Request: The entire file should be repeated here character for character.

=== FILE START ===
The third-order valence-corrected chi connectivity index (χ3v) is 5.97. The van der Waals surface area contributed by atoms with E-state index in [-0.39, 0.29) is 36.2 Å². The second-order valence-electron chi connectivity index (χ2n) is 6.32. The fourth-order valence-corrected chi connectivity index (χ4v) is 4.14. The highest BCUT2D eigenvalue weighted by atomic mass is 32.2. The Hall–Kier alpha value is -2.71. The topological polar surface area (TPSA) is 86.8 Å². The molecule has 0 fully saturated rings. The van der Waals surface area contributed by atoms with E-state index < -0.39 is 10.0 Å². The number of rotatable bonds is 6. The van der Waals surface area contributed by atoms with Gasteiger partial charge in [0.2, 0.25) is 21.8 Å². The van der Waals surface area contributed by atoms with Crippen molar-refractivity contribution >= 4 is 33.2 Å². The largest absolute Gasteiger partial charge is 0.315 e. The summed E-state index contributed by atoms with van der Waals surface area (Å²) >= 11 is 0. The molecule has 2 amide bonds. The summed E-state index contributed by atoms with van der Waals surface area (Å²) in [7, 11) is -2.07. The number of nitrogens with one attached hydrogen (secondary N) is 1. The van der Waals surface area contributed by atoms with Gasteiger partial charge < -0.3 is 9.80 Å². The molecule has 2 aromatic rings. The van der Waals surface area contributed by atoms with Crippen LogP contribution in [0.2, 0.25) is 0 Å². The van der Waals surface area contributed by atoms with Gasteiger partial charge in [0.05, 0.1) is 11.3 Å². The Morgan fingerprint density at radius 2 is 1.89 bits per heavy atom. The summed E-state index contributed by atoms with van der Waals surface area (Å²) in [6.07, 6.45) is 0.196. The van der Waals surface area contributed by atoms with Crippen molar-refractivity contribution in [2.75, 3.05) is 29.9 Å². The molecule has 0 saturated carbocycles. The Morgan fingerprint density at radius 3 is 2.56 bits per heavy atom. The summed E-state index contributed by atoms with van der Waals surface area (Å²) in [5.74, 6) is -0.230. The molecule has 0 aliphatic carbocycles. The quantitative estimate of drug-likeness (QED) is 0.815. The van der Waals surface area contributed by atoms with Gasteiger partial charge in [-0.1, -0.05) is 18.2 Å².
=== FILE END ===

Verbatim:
The third-order valence-corrected chi connectivity index (χ3v) is 5.97. The van der Waals surface area contributed by atoms with E-state index in [-0.39, 0.29) is 36.2 Å². The second-order valence-electron chi connectivity index (χ2n) is 6.32. The fourth-order valence-corrected chi connectivity index (χ4v) is 4.14. The highest BCUT2D eigenvalue weighted by atomic mass is 32.2. The Hall–Kier alpha value is -2.71. The topological polar surface area (TPSA) is 86.8 Å². The molecule has 0 fully saturated rings. The van der Waals surface area contributed by atoms with E-state index < -0.39 is 10.0 Å². The number of rotatable bonds is 6. The van der Waals surface area contributed by atoms with Gasteiger partial charge in [0.2, 0.25) is 21.8 Å². The van der Waals surface area contributed by atoms with Crippen molar-refractivity contribution >= 4 is 33.2 Å². The largest absolute Gasteiger partial charge is 0.315 e. The summed E-state index contributed by atoms with van der Waals surface area (Å²) >= 11 is 0. The molecule has 2 amide bonds. The summed E-state index contributed by atoms with van der Waals surface area (Å²) in [7, 11) is -2.07. The number of nitrogens with one attached hydrogen (secondary N) is 1. The van der Waals surface area contributed by atoms with Gasteiger partial charge < -0.3 is 9.80 Å². The molecule has 2 aromatic rings. The van der Waals surface area contributed by atoms with Crippen LogP contribution in [0.2, 0.25) is 0 Å². The van der Waals surface area contributed by atoms with Gasteiger partial charge in [0.05, 0.1) is 11.3 Å². The Morgan fingerprint density at radius 2 is 1.89 bits per heavy atom. The summed E-state index contributed by atoms with van der Waals surface area (Å²) in [6.07, 6.45) is 0.196. The van der Waals surface area contributed by atoms with Crippen molar-refractivity contribution in [2.75, 3.05) is 29.9 Å². The molecule has 0 saturated carbocycles. The Morgan fingerprint density at radius 3 is 2.56 bits per heavy atom. The summed E-state index contributed by atoms with van der Waals surface area (Å²) in [5.74, 6) is -0.230. The molecule has 0 aliphatic carbocycles. The quantitative estimate of drug-likeness (QED) is 0.815. The van der Waals surface area contributed by atoms with Gasteiger partial charge in [-0.1, -0.05) is 18.2 Å².